I was immeasurably shocked, but I did not let her see it. The little fool was a traitor, and if she had thought that I was greatly shocked by what she had said, she would be afraid that I might turn her in to the authorities. If she would turn against Unis for no reason whatsoever other than a perverted admiration for the Kapars, she certainly wouldn't hesitate to turn against me if she had reason to fear me. She was right, I am an alien here. Any lie that she could make up might be believed.
"You take me by surprise, Morga Sagra," I said; "I had never thought of such a thing. I don't believe that it could be done; the Kapars would never accept me."
After that she evidently thought that I could be won over easily, for she told me that she had long been in touch with Kapar sympathizers in Orvis and knew two Kapar secret agents well.
"I have discussed this matter with them," she said, "and they have promised me that you and I will be treated like kings of old if we can get to Ergos. That's the capital of Kapara," she added.
"Yes, I know," I told her; "I have been there."
"You have!" she exclaimed.
"Yes, to drop bombs on it. It would be amusing to go there now to live, and have my old comrades in arms dropping bombs on me."
"Then you'll go?" she asked.
"Let me think it over, Morga Sagra," I said; "this is not something that a man can do without thought."
So we left it that way, and the next day I went to the Commissioner for War and told him the whole story, and I didn't have even a single qualm of conscience for betraying Morga Sagra; she was a traitor and she tried to make a traitor of me. While I am on Poloda, Unis will be as dear to me as my own United States of America. I wear the uniform of her fighting force; I have been well treated; my friends are here; they trust me, as do my superiors and my fellow fighters. I could never betray them.
The Commissioner for War is a crusty old fellow, and he almost blew up like one of his own bombs when he learned that a Kapar agent was employed in his department.
"She'll be shot tomorrow!" he exploded, and then he thought a moment and calmed down. "Maybe it would be better to let her live," he said; "maybe we can use her. Come with me."
He took me to the Eljanhai's office and there he had me repeat what I had told him. "It is too bad," said the Eljanhai; "I knew her father well; he was a brave officer. He was killed in battle when she was a little baby. I hate to think of ordering his daughter destroyed, but I suppose there is no other way."
"I have another way," said the Commissioner for War. "I suggest that if Tangor will accept the mission, we let him accede to Morga Sagra's proposition. As you know, the Kapars are supposed to have perfected a power amplifier which will permit them to fly to great distances from Poloda, possibly to other planets. I have heard you say that you wished that we could get the drawings of this new amplifier." He turned to me. "It would be a very dangerous mission, Tangor, and one in which you might not possibly be able to succeed, but there would be a chance, if you were there. What do you say to it?"
"I am in the service of Unis," I said; "whatever you wish me to do, I will do to the best of my ability."
"Excellent," said the Eljanhai, "but do you realize that the chances are about a thousand to one that you will be unsuccessful and that you will never get out of Kapara alive."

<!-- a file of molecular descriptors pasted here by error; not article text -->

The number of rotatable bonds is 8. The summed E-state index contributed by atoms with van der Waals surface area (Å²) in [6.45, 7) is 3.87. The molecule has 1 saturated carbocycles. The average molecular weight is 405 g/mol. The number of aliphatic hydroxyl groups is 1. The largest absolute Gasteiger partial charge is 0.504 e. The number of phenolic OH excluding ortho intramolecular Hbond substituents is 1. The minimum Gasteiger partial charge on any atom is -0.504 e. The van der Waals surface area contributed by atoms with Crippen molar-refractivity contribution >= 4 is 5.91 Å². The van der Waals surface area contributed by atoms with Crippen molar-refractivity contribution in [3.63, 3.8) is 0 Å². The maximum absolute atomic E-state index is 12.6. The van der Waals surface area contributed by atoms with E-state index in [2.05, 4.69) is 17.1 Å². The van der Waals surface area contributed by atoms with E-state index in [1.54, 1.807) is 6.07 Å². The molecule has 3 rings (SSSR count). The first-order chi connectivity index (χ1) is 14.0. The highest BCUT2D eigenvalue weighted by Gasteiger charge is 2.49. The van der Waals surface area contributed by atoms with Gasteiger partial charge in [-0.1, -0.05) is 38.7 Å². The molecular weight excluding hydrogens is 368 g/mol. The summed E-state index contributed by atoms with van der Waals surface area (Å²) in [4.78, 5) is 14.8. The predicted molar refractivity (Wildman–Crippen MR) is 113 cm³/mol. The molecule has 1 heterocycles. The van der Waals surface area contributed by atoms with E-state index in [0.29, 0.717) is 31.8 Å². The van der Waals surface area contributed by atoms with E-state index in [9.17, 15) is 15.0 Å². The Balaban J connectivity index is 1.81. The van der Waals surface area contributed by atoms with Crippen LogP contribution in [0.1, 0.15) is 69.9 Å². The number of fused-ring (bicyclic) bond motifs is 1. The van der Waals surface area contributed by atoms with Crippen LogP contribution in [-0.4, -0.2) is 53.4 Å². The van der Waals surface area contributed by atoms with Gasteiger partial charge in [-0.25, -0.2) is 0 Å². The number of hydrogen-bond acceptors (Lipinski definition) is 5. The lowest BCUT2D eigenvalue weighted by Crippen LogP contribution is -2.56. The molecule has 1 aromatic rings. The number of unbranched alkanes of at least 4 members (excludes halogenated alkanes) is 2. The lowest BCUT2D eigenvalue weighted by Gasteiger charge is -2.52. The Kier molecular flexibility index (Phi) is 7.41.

"I realize that, sir," I said, "but I take similar chances almost ever day of my life."
"Then it is settled," he said, "let us know when you are ready to go, and every arrangement will be made to facilitate your departure; and, by the way, when you get to Kapara, see if you can get any information as to the fate of one of our most valuable secret agents from whom we have not heard for two years; he is an officer named Handon Gar," and then he described the man very minutely to me, as I could not, of course, inquire about him, and furthermore, he had unquestionably changed his name after he reached Kapara.
The two then gave me certain military information to report to the Kapars, information they were perfectly willing to trade for a chance to get the secret of the amplifier.
I wondered just why they were so anxious to obtain the secret of this power amplifier and so I made bold to ask.
"To be perfectly frank," said the Eljanhai, "Unis is tired of war; and we wish to send an expedition to one of the nearer planets, either Tonos or Antos, to see what conditions are there; and if they are better, eventually to transport all Unisans to one of these planets."
What an amazing and stupendous project, it was staggering even to contemplate—an heroic migration unparalleled in history.
"But if you get the secret," warned the Eljanhai, "you must destroy all copies of the plans you do not bring away with you, and destroy also all those who could reproduce them, so that the Kapars cannot follow. Our sole desire is to find some world free from war, and no world would be free from war if there were Kapars there."
I saw Morga Sagra again that evening. "Well," she asked, "have you made up your mind?"
"Yes," I replied. "I have come to the conclusion that you were right; I owe these people nothing, and if the Kapars are going to win this war, I might as well be on the winning side."
"You are quite right," she said; "you will never regret it. I have made all the necessary arrangements for our entry into Kapara, but the problem of getting out of Unis is for you to solve."
"I will take care of everything," I told her, "and in the meantime I think that we should not be seen together too much. Hold yourself in readiness to leave at any moment; I may call for you tomorrow or the next day."